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Manuela Kustermann as Madame Arkadina. Photo by Max Botticelli
October 19 to November 5
La MaMa E.T.C. (Annex Theater), 74A East Fourth Street
(presented by La MaMa E.T.C.)
Thursdays through Saturdays at 8:00 pm, Sundays at 3:30 pm and 8:00 pm
Fri & Sat $20/tdf; Th & Sun $15/tdf
Box office (212) 475-7710
Reviewed by Rosette Lamont October 29, 2000
Giancarlo Nanni's brilliant production of Chekhov's gossamer stage poem, The Seagull, with the highly creative input of his company results in a new take on this end-of-century (1896) tragicomedy. Paolo Lorirner, the play's Trigorin, says: "Our production is an ensemble work, Chekhov's monologue on playwriting and acting. We have taken our cue from the declaration of Konstantin Treplev, the doomed hero of the piece: "We need new forms of expression.... One must depict...life not as it is, and not as it ought to be, but as we see it in our dreams."

Cast of "The Seagull." Photo by Max Botticelli
Nanni, who began his career as a painter, started his association with Manuela Kustermann, the new Duse as she has been called, some thirty years ago. Together, with the active participation of a core of actors, they created a malleable, ever-shifting art. "What is important to us as actors is to avoid building a monument," Lorimer explains. The emphasis of Il Vascello is on melding the views of all the participants in the creation of a dominant image. In this instance it is the projected image of the flight of the seagull, mirrored in the ecstatic run of Anja Sozani, the one we call "the Inner Nina." One of the fascinating aspects of this production is the presence of two Ninas on the stage, "the Real Nina" (Marta Nuti) and the Inner Nina. On the other hand, a single actor (Massimo Fedele) plays two roles: Sorin, Arkadina's brother, and Doctor Dorn, a country Lothario, twin images of failed lives. This doubling separates the production from traditional poetic realism. It is the poetic part which comes to the fore.

The production opens with the seemingly haphazard entrances of the members of the cast. They trickle in, take up positions on the stage, then each goes through a set of exercises, limbering up for performance. Thus, as viewers, we may not be tricked into the so-called reality of Chekhov's text, though we are led into the equally deceitful reality of the actors daily existence. It is all show, and we revel in it.

The actual play opens with a scene of total mourning, as extreme as Masha's pose in the opening lines of Act I:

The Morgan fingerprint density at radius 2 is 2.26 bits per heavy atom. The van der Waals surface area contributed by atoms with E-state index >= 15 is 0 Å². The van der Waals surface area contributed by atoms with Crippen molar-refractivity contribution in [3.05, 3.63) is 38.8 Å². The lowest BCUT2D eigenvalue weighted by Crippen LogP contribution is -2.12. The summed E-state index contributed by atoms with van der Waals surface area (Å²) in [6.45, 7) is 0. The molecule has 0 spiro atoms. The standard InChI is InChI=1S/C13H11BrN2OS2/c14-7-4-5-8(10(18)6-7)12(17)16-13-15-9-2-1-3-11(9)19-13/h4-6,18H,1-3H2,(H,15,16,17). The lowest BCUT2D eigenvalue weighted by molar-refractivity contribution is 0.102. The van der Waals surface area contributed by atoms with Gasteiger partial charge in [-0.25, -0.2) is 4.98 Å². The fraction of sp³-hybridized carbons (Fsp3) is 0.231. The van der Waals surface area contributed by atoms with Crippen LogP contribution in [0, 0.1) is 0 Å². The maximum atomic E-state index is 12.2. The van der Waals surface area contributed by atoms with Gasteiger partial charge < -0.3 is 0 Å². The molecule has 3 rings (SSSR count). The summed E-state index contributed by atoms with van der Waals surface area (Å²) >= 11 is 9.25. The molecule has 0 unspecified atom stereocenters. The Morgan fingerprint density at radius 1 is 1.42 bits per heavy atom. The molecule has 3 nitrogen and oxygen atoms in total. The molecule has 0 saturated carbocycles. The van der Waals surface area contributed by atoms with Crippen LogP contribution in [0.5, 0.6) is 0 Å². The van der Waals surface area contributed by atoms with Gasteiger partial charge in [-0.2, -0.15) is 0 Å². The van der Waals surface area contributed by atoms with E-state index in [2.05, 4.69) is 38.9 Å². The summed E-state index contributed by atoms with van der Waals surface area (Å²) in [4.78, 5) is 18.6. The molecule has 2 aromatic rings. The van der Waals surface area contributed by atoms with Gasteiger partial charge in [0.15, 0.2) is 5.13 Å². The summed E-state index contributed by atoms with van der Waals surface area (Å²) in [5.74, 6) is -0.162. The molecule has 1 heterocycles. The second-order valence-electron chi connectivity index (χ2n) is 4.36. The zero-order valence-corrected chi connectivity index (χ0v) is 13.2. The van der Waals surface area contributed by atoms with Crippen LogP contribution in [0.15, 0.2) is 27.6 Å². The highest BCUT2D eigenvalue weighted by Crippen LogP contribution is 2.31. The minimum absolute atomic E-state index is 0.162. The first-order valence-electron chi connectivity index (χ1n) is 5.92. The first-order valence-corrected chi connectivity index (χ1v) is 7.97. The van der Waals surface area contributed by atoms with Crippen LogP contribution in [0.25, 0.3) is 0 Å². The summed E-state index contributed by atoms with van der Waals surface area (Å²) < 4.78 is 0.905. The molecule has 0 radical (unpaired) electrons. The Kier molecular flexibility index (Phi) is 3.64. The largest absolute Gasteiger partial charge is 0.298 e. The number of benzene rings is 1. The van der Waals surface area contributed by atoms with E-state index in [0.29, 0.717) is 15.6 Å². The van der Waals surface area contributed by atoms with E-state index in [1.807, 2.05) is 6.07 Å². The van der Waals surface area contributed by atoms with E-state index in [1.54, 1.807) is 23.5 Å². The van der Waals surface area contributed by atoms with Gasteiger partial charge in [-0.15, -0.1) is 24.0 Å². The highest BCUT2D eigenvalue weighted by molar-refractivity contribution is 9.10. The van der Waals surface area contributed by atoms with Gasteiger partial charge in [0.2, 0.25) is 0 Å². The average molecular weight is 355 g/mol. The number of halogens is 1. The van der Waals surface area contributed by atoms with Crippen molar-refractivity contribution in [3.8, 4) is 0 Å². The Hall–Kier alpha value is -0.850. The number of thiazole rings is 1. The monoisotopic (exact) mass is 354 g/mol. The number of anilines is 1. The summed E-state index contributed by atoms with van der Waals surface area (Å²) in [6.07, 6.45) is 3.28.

MEDVEDENKO. Why do you always wear black?

MASHA I'm in mourning for my life I am unhappy.

Nanni has picked up this wonderfully ridiculous pose. lifting it to a climax of self-pity. The whole cast lines up. facing the public. Each member picks up the edge of a sumptuous black velvet cloth lying stage front, and tucks it onto their chests. As they slowly move back, the cloth slides, rises. envelops them. when they stop, midway, the actor at the start of the line passes a white rose. Followed by other white roses it travels down, and is allowed to fall into the black velvet folds. This completed, the line-up moves further back, the heads and faces of the actors are now covered. They become a single being, The Mourner. This initial scene sets the tone for the whole play, just as Chekhov did with his wonderfully ironic first exchange. Masha is a caricature of the falsely romantic Russian maiden confined to an intensely boring country existence.

Her opposite is just as ridiculous in the pride she takes in her career as a stage actress, and in her showy amour-passion for her lover. the second-rate writer, Boris Trigorin. He, however. harbors few illusions, except for the fleeting affair he will have with Nina. Trigorin is the successful hack, free of illusions as to his lack of talent. His writing, he claims disarmingly, is compulsive rather than inspired. He writes as people eat or move their bowels. It is digestive literature, he confesses to bewildered yet incurably romantic Nina, the very type of the jeune fille russe: "I have no rest from myself, and I feel I am eating up my own life." He also knows that the readers continually place him with the second raters. "Charming but very inferior to Tolstoy... Turgenev's Father and Children is finer. And it will be the same to my dying day, only charming and clever, nothing more." However, he cannot convince Nina of his mediocrity. She is dazzled by this encounter which prevents her from seeing that the true artist is the young man who adores her, Konstantin Treplev. His suicide is the true tragedy of Chekhov's deeply ironic and sad play. Matteo Chioatto was perfect for this part, and quite amazing in the scenes with Arkadina.